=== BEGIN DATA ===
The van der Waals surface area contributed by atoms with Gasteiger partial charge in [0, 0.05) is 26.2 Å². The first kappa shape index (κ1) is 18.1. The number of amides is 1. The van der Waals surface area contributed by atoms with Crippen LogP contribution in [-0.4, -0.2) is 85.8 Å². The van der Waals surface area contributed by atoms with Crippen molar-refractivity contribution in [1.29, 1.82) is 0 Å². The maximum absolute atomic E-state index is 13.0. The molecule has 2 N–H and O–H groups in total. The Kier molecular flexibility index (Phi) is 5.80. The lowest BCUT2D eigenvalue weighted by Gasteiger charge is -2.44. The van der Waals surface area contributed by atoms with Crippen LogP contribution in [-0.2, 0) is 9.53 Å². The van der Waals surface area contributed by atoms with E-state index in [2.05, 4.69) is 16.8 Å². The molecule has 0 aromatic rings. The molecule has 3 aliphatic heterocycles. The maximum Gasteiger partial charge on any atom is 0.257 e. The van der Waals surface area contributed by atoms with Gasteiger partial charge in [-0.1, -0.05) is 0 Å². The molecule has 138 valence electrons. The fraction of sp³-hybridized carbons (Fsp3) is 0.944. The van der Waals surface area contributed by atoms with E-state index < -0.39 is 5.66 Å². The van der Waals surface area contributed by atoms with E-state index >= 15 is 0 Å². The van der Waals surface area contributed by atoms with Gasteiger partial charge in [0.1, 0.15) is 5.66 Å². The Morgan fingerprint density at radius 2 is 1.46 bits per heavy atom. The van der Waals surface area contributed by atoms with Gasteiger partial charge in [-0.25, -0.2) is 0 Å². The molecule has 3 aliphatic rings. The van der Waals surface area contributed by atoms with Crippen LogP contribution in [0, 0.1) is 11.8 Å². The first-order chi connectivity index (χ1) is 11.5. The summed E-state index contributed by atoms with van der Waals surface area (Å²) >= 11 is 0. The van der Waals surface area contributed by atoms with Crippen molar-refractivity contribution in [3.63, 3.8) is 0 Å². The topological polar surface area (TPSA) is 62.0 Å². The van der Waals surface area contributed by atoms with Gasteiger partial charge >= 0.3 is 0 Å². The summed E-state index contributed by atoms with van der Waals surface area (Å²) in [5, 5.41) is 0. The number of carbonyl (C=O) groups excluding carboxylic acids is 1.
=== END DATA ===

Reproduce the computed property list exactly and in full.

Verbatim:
The van der Waals surface area contributed by atoms with Gasteiger partial charge in [0, 0.05) is 26.2 Å². The first kappa shape index (κ1) is 18.1. The number of amides is 1. The van der Waals surface area contributed by atoms with Crippen LogP contribution in [-0.4, -0.2) is 85.8 Å². The van der Waals surface area contributed by atoms with Crippen molar-refractivity contribution in [1.29, 1.82) is 0 Å². The maximum absolute atomic E-state index is 13.0. The molecule has 2 N–H and O–H groups in total. The Kier molecular flexibility index (Phi) is 5.80. The lowest BCUT2D eigenvalue weighted by Gasteiger charge is -2.44. The van der Waals surface area contributed by atoms with Crippen LogP contribution in [-0.2, 0) is 9.53 Å². The van der Waals surface area contributed by atoms with E-state index in [2.05, 4.69) is 16.8 Å². The molecule has 0 aromatic rings. The molecule has 3 aliphatic heterocycles. The maximum Gasteiger partial charge on any atom is 0.257 e. The van der Waals surface area contributed by atoms with Gasteiger partial charge in [-0.1, -0.05) is 0 Å². The molecule has 138 valence electrons. The fraction of sp³-hybridized carbons (Fsp3) is 0.944. The van der Waals surface area contributed by atoms with E-state index < -0.39 is 5.66 Å². The van der Waals surface area contributed by atoms with E-state index >= 15 is 0 Å². The van der Waals surface area contributed by atoms with Gasteiger partial charge in [0.1, 0.15) is 5.66 Å². The Morgan fingerprint density at radius 2 is 1.46 bits per heavy atom. The van der Waals surface area contributed by atoms with Gasteiger partial charge in [-0.25, -0.2) is 0 Å². The molecule has 3 aliphatic rings. The van der Waals surface area contributed by atoms with Crippen LogP contribution in [0, 0.1) is 11.8 Å². The first-order chi connectivity index (χ1) is 11.5. The summed E-state index contributed by atoms with van der Waals surface area (Å²) >= 11 is 0. The van der Waals surface area contributed by atoms with Crippen molar-refractivity contribution in [3.63, 3.8) is 0 Å². The topological polar surface area (TPSA) is 62.0 Å². The van der Waals surface area contributed by atoms with Gasteiger partial charge >= 0.3 is 0 Å². The summed E-state index contributed by atoms with van der Waals surface area (Å²) in [5, 5.41) is 0. The number of carbonyl (C=O) groups excluding carboxylic acids is 1.